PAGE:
The rationale for Citi’s entry into this market is the recognition among FX brokers that despite the proliferation of various services, tools and platforms available, liquidity aggregation can be a costly process for many FX brokers. “The cost lies in the complexity of the relationship and the fact that whilst you can have a large number of liquidity providers, each relationship comes with its own overheads. There is an interesting tension between these costs and the technology available to aggregate liquidity,” claims Alex.

Citi is focusing on the mid-sized institutional customers, says Alex. “The larger brokers have the wherewithal to build their own aggregation tools and the balance sheet to engage a prime broker but there are those firms that don’t have the resources to manage every part of the process. Even if they use a prime of prime broker with an anonymous feed, they still have to maintain multiple relationships, and the brokerage fees are significant. With TradeStream they have a simple core relationship minimising the number of intermediaries, a great credit name and no big technology implementation. Almost every other solution compromises on at least one of those aspects.”

Alex also believes that Citi is one of the few large liquidity providers to have an offering configured for the smaller FX brokers. “Big banks do not have much affinity with tools like Meta Trader. If you are not able to deliver your prices through some of the key bridge providers, then you are not really relevant in this space. Customers dealing on TradeStream benefit from higher leverage than is available from a conventional bank prime broker as the margin checks take place pre-trade rather than post-trade.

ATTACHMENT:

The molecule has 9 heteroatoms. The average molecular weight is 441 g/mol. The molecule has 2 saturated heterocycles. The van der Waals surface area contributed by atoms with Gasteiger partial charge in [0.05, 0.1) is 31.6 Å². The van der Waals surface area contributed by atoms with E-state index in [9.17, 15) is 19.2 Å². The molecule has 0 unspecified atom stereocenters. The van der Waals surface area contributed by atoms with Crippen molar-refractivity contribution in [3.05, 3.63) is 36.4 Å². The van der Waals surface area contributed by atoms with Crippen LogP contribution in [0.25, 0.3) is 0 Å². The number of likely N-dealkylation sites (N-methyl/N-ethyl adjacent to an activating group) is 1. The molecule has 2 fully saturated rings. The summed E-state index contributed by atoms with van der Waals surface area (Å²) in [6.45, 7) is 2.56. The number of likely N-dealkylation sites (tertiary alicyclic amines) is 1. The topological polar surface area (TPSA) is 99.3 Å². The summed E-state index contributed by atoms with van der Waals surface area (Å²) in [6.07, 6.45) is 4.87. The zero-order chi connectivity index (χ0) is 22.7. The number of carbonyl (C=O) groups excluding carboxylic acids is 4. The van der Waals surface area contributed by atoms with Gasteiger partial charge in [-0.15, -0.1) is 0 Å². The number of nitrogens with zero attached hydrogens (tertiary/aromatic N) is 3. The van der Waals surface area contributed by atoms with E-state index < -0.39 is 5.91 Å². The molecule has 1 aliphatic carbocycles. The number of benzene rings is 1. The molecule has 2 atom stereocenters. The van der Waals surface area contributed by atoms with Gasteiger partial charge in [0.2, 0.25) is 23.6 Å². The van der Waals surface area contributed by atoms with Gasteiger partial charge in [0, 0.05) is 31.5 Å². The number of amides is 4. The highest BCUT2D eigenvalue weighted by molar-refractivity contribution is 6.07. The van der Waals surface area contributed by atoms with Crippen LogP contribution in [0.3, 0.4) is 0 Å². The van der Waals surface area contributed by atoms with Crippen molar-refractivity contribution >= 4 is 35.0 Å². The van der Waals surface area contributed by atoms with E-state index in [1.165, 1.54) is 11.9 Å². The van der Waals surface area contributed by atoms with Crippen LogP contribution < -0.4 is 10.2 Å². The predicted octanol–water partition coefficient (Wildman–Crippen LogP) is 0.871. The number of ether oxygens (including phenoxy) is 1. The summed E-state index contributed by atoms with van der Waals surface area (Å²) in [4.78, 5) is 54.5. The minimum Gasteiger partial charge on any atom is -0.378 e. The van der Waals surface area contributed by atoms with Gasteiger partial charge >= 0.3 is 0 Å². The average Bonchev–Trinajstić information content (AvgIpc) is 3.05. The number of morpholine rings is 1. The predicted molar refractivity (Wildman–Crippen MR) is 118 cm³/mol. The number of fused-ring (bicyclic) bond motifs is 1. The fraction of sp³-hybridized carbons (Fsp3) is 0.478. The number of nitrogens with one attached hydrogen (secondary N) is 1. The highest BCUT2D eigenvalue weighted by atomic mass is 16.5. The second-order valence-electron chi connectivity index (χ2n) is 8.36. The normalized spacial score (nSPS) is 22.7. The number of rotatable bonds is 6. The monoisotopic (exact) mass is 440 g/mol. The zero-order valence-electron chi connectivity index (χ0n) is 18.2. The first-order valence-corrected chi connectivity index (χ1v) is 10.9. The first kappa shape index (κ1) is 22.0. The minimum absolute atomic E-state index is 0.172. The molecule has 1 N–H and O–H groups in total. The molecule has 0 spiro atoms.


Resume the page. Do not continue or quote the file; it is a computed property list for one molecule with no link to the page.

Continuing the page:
Looking after liquidity providers

TradeStream operates on a full agency basis where Citi is one of a number of bank and nonbank liquidity providers. “Generally we provide our customers with access to all of the underlying liquidity providers except in cases where customers already have access to some of the same liquidity providers from multiple routes. An enormous amount of the success of this product relies on the premise that it provides value to the liquidity providers as well as our customers. As a leading market maker in our own right, Citi is very sensitive to the need to manage this balance effectively.

Where brokers are competing purely on price, it may make sense for them to dedicate resources to really optimise their access to liquidity. But where they are competing in other areas or if they don’t have the relevant skills, it becomes harder to justify that effort. It is not a trivial issue to create the best possible liquidity feed. To provide a truly differentiated price you need scale, multiple relationships and access to large balance sheets. Without these, it is very difficult to build your own liquidity pool in a cost-effective way, says Knight.

“There is so much technology out there and the prime broker infrastructure allows for credit intermediation meaning that there are almost unlimited potential relationships available. However, every time you introduce new relationships or if you add another technology provider, you have to remember that they all need to be paid and the costs can really become significant, as can the effort involved.”

Credit and counterparty quality is also an important factor in brokers’ choice, says Knight. “It is not just about the price, it is about the reliability of the fill and the reputation of the counterparty. Anyone can give a potential client a demo feed but this can often be a pointless exercise. The client wants to know how committed you are as a potential counterparty. If a broker is using a major bank with a vast FX franchise like Citi, they know that our reputation has only resulted from years of standing beside our customers and consistently providing them top-drawer service.